Forest Pavilion


This project was developed during a workshop dedicated to McNeel Rhinoceros and its plug-in Grasshopper, held by Giulio Piacentino, Marco Vannucci and Annarita Papeschi, with the contribution of Andrea Graziano and Alessio Erioli. The design topic was focused on a small expo pavilion, into which synthesize simple geometries and complex shapes, abstract volumes and topologies referred to the world of nature. The design process started with the choice of a title, which opens this description, and a simple sketch giving an early image of the building to realize.

The pavilion is thought as an endless and organic space, where the structure becomes a fluid element, recalling shape of trees and, on the other hand, the pattern generated by the overlapping leaves traversed by the daylight. This concept is embodied by a self-portant canopy, which touches its basement in three points. Beside the restitution of a highly evocative image, these points allow loads transmission to the terrain, being also useful during the evacuation of rainwater collected on the roof.

The structure is completed by a lightweight and flexible membrane, which partially interpolate its shape, protecting the internal space from bad weather and conveying rain waters into the three contact points. The membrane, realized with materials deriving from textile technologies, will be fixed to the edges (steel maiden tubular beams defining the perimeter of the canopy).

The complex and organic shape of the canopy creates a neat contrast with the vertical envelope of the pavilion, composed by a series of thin steel columns, which constitute a support for the glass surfaces of the façade (glass can be substituted with another material with equal strength and resistance along time). The second strong geometric element is the basement, which slightly elevates the ground floor where the building is placed. The expressive result of this composition shows a continuous and endless space, interrupted by the façade envelope. This last becomes a section line, physical and imaginary. The canopy is defined by components, which populate each single face of the mesh. The nearer the component is to the basement, the more strong and dense it is. The farer the component is the more lightweight it is.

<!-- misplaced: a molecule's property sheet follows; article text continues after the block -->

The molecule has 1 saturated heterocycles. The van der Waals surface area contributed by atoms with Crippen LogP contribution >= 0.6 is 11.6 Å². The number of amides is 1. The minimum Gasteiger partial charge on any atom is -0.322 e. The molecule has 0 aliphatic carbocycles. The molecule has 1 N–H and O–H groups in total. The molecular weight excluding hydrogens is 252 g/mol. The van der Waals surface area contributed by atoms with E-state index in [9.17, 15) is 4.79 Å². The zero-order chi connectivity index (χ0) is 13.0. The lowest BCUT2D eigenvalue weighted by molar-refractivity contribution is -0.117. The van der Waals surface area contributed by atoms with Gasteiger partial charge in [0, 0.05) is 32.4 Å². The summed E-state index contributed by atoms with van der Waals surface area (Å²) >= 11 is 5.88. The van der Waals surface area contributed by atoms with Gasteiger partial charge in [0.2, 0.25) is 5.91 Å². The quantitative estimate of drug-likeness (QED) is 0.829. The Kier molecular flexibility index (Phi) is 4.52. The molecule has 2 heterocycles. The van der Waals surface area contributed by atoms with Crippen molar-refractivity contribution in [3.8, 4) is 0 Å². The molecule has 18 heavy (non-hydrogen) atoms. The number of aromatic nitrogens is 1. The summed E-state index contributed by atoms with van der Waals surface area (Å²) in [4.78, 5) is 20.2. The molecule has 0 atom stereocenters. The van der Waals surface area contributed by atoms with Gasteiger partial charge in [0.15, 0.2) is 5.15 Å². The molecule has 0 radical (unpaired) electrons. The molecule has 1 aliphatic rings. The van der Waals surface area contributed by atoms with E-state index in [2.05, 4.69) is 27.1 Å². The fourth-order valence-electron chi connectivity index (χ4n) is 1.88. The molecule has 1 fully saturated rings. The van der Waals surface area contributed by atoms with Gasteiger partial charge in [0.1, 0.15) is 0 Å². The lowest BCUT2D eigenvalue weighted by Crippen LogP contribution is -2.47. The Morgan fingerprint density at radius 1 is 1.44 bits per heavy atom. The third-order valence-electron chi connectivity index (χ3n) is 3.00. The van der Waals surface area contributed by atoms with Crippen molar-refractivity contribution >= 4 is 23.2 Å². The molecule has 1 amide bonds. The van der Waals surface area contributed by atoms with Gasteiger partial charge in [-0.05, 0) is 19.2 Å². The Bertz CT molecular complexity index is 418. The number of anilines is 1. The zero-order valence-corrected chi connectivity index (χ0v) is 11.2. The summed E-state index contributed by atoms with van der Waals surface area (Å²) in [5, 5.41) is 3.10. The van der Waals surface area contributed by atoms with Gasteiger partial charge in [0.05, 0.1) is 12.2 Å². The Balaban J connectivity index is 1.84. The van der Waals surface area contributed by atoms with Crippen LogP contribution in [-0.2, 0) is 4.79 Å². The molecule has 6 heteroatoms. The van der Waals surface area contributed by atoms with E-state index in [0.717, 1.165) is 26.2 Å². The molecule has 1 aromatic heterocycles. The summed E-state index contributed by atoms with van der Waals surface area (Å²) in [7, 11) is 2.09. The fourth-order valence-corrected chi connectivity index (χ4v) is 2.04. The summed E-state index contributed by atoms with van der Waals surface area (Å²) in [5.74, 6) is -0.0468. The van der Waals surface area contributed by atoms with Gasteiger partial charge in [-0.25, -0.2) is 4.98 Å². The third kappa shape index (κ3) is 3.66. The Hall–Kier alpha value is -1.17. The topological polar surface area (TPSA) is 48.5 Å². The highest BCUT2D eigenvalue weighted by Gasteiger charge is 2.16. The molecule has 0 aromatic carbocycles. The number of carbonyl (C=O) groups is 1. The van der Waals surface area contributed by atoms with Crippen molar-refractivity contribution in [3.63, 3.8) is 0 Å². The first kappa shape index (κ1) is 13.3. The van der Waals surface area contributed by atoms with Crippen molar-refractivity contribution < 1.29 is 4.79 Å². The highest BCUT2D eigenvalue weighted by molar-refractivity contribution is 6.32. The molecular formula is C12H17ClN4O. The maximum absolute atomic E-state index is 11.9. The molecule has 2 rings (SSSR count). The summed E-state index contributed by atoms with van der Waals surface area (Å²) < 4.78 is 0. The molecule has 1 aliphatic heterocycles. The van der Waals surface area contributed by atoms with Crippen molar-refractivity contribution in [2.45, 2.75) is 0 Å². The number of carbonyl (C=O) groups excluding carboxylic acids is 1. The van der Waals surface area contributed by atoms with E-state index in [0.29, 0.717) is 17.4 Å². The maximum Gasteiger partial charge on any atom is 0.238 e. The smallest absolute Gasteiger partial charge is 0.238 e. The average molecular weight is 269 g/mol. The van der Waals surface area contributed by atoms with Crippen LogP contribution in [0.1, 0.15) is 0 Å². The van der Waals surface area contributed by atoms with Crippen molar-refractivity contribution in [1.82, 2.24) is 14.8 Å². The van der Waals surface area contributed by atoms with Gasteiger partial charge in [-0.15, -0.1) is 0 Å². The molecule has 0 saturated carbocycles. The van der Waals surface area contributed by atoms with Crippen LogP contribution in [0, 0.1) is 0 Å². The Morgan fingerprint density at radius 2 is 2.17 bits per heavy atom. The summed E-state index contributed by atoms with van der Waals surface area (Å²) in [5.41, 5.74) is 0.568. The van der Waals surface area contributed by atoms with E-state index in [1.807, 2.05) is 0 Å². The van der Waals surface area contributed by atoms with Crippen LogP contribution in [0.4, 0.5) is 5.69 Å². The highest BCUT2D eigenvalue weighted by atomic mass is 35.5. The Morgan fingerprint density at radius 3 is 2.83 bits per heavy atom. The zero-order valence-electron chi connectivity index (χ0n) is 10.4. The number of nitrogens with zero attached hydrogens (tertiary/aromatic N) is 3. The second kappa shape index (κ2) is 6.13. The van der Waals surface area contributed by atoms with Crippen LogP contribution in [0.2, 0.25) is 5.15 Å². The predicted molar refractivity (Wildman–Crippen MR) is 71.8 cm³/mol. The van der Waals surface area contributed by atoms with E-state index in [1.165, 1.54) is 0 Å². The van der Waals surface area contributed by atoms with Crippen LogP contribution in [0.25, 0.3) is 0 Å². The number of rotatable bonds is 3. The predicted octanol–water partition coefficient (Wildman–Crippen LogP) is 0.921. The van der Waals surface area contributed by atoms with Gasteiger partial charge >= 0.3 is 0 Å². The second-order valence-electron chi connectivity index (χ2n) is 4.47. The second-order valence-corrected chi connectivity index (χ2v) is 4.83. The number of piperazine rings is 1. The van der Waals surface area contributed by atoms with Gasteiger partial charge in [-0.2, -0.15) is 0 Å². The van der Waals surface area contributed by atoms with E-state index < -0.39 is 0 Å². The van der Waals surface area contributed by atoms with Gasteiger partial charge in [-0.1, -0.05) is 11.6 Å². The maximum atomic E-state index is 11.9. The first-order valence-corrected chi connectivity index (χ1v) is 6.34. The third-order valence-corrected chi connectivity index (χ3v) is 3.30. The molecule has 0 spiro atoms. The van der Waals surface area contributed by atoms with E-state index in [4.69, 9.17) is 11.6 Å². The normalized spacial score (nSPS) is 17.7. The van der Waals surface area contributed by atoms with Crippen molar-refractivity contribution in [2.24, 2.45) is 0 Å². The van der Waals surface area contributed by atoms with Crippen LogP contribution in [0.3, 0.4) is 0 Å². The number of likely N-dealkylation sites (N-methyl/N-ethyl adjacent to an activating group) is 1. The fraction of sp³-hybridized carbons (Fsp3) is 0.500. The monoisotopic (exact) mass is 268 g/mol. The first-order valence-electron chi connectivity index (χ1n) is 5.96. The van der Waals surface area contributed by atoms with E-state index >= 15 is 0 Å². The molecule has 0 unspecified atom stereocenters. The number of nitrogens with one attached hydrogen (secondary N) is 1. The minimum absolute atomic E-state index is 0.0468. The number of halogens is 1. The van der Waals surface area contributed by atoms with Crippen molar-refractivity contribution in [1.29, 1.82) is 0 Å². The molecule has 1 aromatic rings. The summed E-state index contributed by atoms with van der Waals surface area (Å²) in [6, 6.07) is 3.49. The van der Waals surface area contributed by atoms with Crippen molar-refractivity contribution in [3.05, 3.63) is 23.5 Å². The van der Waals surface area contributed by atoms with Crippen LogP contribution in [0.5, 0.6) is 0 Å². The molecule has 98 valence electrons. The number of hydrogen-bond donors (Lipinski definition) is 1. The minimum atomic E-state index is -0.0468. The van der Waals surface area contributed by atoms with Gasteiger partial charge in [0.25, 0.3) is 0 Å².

The whole project was developed with McNeel Rhinoceros and, in particular, through the plug-in Grasshopper, that allows a parametric/generative approach to the design process. The early basis is a flat NURBS surface and a series of autonomous control points (they anticipate the numbers and the position of the canopy bearings). A point grid is extracted by the surface with a u,v coordinate map. The grid is then deformed to obtain the final shape of the structure. During a second stage I created the façade system, the basement and the terrain, which is derived from a photo (is possible to use an orthophoto in order to simulate the real terrain). At the end of the process I designed the single component, which has been applied to each triangle of the Delaunay’s mesh, obtained from the point grid. Once designed the component, it has been repeated and adapted on the mesh, obtaining a highly complex geometry.

The fully parametric approach allows to interactively modify the dimensions of the pavilion, the number and the position of the bearings, the characteristics of the component and its behavior, the dimension of edge beams and façade columns. Every single aspects linked to the building can be adapted anytime is needed, with time and energy savings and without rethinking the digital model.

The complexity of this canopy, once populated with adaptive components, wasn’t previously expectable and emerges from the association of a single element, designed into its minimal details, and the variations of the surface into its domain. Anyway, going deep with further stages of the design process, is always possible to analyze the canopy geometries, extracting information about surfaces, single adaptive components, dimensions, points, edges lengths and all the details that are necessary for a better definition of the project, aiming to evolve it during more advanced steps.

Once determined a good configuration for the pavilion is possible to “bake” it in Rhinoceros availing a special command, in order to continue with further editing or prototyping some models through cnc machines.

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